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The pending sheriff's sale of the Viking Plaza Mall in Alexandria has been postponed again by its lender, mall manager Scott Snitker said this week. First set for June 14, the sale was postponed to Friday, July 20, and is now set for Thursday, Aug. 23, he said.
This year's Tour of Gardens on Sunday, July 8, showcases five gardens that are very different from each other and include commercial sites and private homes. "It's such a great time to get ideas for how to plan a garden, if you want to plant a little garden or a big garden or a unique garden," said Carol Gaffaney, co-chair of the garden tour committee that is part of the University of Minnesota Extension's Master Gardener program.
"You catch more flies with honey than vinegar," a boss once told me. Setting aside the issue of why anyone would want more flies, let's talk about abortion. And gay marriage. Abortion opponents have been trying to ban abortion for about as long as gay people have been fighting for the right to get married. In 1970, two men applied for a marriage license in Minnesota, were turned down, sued and lost. In 1973, the U.S. Supreme Court ruling in Roe v. Wade paved the way for legalized abortion.
Someplace Safe is hoping to raise $140,000 by next year to double its space for its Alexandria thrift store. At 4,000 square feet, its space to take donations and sort them is limited, forcing the store to turn away donations "more than we would like," said executive director Sheila Korby. "There are so many donations coming in," she said. "It's an amazing problem to have, but we know (being turned away) frustrates donors."
Lake Winona and Lake Agnes, each suffering from poor water quality, have moved a step closer toward what proponents say is a plan to clean them up. Representatives from the Alexandria Lake Area Sanitary District and the Minnesota Pollution Control Agency "reached an initial agreement on how to proceed" at a meeting last week, according to a district news release.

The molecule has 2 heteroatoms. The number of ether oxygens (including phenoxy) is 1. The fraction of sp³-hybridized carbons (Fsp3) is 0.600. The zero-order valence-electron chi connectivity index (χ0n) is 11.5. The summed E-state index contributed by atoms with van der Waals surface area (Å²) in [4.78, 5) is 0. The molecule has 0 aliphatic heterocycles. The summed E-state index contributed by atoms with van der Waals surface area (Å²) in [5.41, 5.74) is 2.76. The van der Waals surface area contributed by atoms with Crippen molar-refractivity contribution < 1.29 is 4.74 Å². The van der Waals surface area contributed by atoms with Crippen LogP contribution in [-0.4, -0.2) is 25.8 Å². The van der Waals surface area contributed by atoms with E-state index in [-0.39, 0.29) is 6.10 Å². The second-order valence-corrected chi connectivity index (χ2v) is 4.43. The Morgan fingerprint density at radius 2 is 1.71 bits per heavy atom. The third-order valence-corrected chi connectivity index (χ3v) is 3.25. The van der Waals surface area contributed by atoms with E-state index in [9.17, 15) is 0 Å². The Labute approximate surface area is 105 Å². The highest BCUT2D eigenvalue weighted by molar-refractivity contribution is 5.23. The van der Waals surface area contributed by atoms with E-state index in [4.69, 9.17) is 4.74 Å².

For the first time since the Legacy of the Lakes Museum and Gardens opened its doors in 2004, a new executive director has taken the helm. Carol Swenson, a veteran of local history efforts in west-central Minnesota as well as in the Twin Cities, has joined the museum this month part-time while she completes a project in St. Paul. She expects to be at the museum full-time this fall. Swenson replaces Bruce Olson, the dynamic director who helped launch the museum and who plans to retire this fall.
Alexandria area artists say they're done with going it alone. Since February, they have been holding get-togethers to learn each other's names and work, to cheer each other on, and to turn Alexandria into a destination for the visual arts. They have formally organized under the name Alexandria Artist Guild with its primary mission to create a sense of community among area artists, said Naomi Bjorklund, the group's vice president. "We really would love to see all the artists in our community be part of it," she said.
We've all had them. We've all had pets who have had them. We've all had to deal with them. So what's the big deal? Preventing you and your children from unnecessary illness is a big deal. Ticks carry diseases and reported tickborne diseases have steadily increased. In 2001, Horizon counties each reported about one case of Lyme disease. By 2013, that increased to about 10 cases each per Douglas, Grant, Pope, Stevens and Traverse counties.
Upcoming community education classes will cover winemaking, jewelry making, and yoga, among other topics. To register for these classes offered by Alexandria Public Schools or others, visit www.alexandria.thatscommunityed.com or call 320-762-3310, Ext. 4272. History of the Lakes Pontoon Tour
The 17 people who brought samples of home drinking water to a Douglas County nitrate clinic on Monday all learned that their water is completely safe to drink — at least when it comes to nitrates. "I've never had a well before, so I'm kind of leery," said Teresa Day, who lives on Lake Victoria and went away with a satisfactory score and her hands full of pamphlets about well water. City water gets tested regularly, and well water should too, she said.